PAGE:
a central & western massachusetts digital library project
Skip to content home : browse : advanced search : preferences : my favorites : about : help   
add to favorites : reference url back to results : previous : next
Cobbler Shop with Mr. Wells, Buckland Mass., circa 1900
TitleCobbler Shop with Mr. Wells, Buckland Mass., circa 1900
Full Size Image
SubjectShoemakers; Shoemakers-Massachusetts-Buckland-History-19th Century; Townsley, Dan Colton (1824-1902)
DescriptionCirca 1800's cobbler shop located in Buckland, Mass. Mr. Wells about 1900 is written on the back of the photograph. It is not known who Mr. Wells was or when or how he might have been affiliated with the cobbler shop. The cobbler shop was one of four such industries that made boots and shoes for the townspeople of Buckland in the 1800's. The exact date of this shops operation is unknown, but a copy of a surviving ledger is dated from 1819 through 1833. The industry continued throughout the 1800's. A small building, 14 ft x 20 ft, it nevertheless contained a large ground floor for working, a stove for heating purposes, and an upper floor that was used for storage and supplies. Various tables were set up and a workbench was placed beneath a large window to take full advantage of daylight. According to historians, one of the more notable owner/operators of the building was Buckland native Dan Colton Townsley (1824-1902). The shop was located at what is now the northern corner of Upper Street and Route 112. In 1890, Mr. Townsley sold the shop to Mrs. Olive Shedd, and it remained in the Shedd family until it was sold to Carrie and Nathaniel Cass. The building sat unused until 1952. When Route 112 was being built, the building would have had to be demolished, but fortunately was rescued and moved to the Litchfield property on Cross Street, where it resided until 1991. At that time, it was moved to its current location on the Wilder Homestead property on Ashfield Road, Route 112, where it became part of the Homestead preservation project. It is obviously a well-built structure, having survived two movings, and remains in excellent condition. A new slate roof was put on to protect the interior, and it has gradually been refurbished to resemble very closely what it must have looked like in Dan Townsley's day.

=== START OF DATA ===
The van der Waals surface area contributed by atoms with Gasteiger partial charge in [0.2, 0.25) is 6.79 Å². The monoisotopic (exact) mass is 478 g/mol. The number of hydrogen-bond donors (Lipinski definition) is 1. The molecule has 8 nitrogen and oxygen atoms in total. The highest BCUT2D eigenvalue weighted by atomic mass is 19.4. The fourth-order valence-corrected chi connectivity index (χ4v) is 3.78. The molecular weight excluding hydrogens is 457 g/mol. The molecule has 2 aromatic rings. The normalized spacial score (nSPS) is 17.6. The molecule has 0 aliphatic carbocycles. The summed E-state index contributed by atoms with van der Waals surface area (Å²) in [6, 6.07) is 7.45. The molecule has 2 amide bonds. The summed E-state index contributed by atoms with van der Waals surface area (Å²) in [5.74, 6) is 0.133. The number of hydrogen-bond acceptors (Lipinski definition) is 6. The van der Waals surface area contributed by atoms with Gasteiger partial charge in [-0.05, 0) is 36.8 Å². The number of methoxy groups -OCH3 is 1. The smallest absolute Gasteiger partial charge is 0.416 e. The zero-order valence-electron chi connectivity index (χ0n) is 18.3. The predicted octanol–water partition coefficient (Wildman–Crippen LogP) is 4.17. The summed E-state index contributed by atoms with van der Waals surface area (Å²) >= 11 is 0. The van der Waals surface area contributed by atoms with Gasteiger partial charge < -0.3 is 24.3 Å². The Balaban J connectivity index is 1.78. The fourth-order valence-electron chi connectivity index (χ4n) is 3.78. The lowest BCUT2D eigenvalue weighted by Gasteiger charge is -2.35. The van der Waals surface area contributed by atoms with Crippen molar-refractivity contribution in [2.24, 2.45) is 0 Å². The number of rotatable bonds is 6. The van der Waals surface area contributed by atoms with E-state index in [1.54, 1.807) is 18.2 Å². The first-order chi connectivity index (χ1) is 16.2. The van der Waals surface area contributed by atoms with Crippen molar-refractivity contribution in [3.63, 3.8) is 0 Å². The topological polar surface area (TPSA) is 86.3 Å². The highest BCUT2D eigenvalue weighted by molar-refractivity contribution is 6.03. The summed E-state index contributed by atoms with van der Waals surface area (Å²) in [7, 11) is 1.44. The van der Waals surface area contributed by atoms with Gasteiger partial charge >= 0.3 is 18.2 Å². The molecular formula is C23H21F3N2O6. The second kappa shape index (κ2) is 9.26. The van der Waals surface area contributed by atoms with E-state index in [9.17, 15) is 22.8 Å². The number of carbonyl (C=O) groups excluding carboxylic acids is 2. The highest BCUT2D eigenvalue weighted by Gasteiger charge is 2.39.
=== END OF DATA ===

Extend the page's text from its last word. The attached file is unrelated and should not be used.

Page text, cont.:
SourcePart of the Wilder Homestead Collection
RelationFrom the collections of the Buckland Historical Society, Inc., P.O. Box 88, Buckland, MA, 01338,
Coverage42.60 N, 72.77 W
add to favorites : reference url back to results : previous : next
powered by CONTENTdm ® | Contact: June Stokoe ~ Digital Initiatives ~ C/W MARS  ^ to top ^